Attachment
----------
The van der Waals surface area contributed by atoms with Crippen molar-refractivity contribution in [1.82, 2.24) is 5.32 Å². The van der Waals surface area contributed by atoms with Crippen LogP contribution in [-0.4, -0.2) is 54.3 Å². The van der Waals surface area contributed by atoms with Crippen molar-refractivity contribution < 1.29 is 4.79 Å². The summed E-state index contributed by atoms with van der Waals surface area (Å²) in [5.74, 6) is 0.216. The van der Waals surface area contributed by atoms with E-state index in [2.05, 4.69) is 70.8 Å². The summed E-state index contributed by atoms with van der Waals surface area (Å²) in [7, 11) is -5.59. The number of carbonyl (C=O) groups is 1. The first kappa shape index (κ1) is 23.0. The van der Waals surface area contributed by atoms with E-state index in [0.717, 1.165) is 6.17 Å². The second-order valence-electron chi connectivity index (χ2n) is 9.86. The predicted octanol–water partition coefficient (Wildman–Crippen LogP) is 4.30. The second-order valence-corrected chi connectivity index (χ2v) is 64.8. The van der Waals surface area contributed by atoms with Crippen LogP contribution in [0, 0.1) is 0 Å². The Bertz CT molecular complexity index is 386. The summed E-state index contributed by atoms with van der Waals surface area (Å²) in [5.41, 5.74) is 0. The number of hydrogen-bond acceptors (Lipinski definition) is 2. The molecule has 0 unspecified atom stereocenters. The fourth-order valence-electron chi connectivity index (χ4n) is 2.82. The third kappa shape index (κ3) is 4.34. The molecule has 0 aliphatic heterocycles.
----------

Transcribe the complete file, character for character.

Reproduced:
The van der Waals surface area contributed by atoms with Crippen molar-refractivity contribution in [1.82, 2.24) is 5.32 Å². The van der Waals surface area contributed by atoms with Crippen LogP contribution in [-0.4, -0.2) is 54.3 Å². The van der Waals surface area contributed by atoms with Crippen molar-refractivity contribution < 1.29 is 4.79 Å². The summed E-state index contributed by atoms with van der Waals surface area (Å²) in [5.74, 6) is 0.216. The van der Waals surface area contributed by atoms with E-state index in [2.05, 4.69) is 70.8 Å². The summed E-state index contributed by atoms with van der Waals surface area (Å²) in [7, 11) is -5.59. The number of carbonyl (C=O) groups is 1. The first kappa shape index (κ1) is 23.0. The van der Waals surface area contributed by atoms with E-state index in [0.717, 1.165) is 6.17 Å². The second-order valence-electron chi connectivity index (χ2n) is 9.86. The predicted octanol–water partition coefficient (Wildman–Crippen LogP) is 4.30. The second-order valence-corrected chi connectivity index (χ2v) is 64.8. The van der Waals surface area contributed by atoms with Crippen LogP contribution in [0, 0.1) is 0 Å². The Bertz CT molecular complexity index is 386. The summed E-state index contributed by atoms with van der Waals surface area (Å²) in [5.41, 5.74) is 0. The number of hydrogen-bond acceptors (Lipinski definition) is 2. The molecule has 0 unspecified atom stereocenters. The fourth-order valence-electron chi connectivity index (χ4n) is 2.82. The third kappa shape index (κ3) is 4.34. The molecule has 0 aliphatic heterocycles.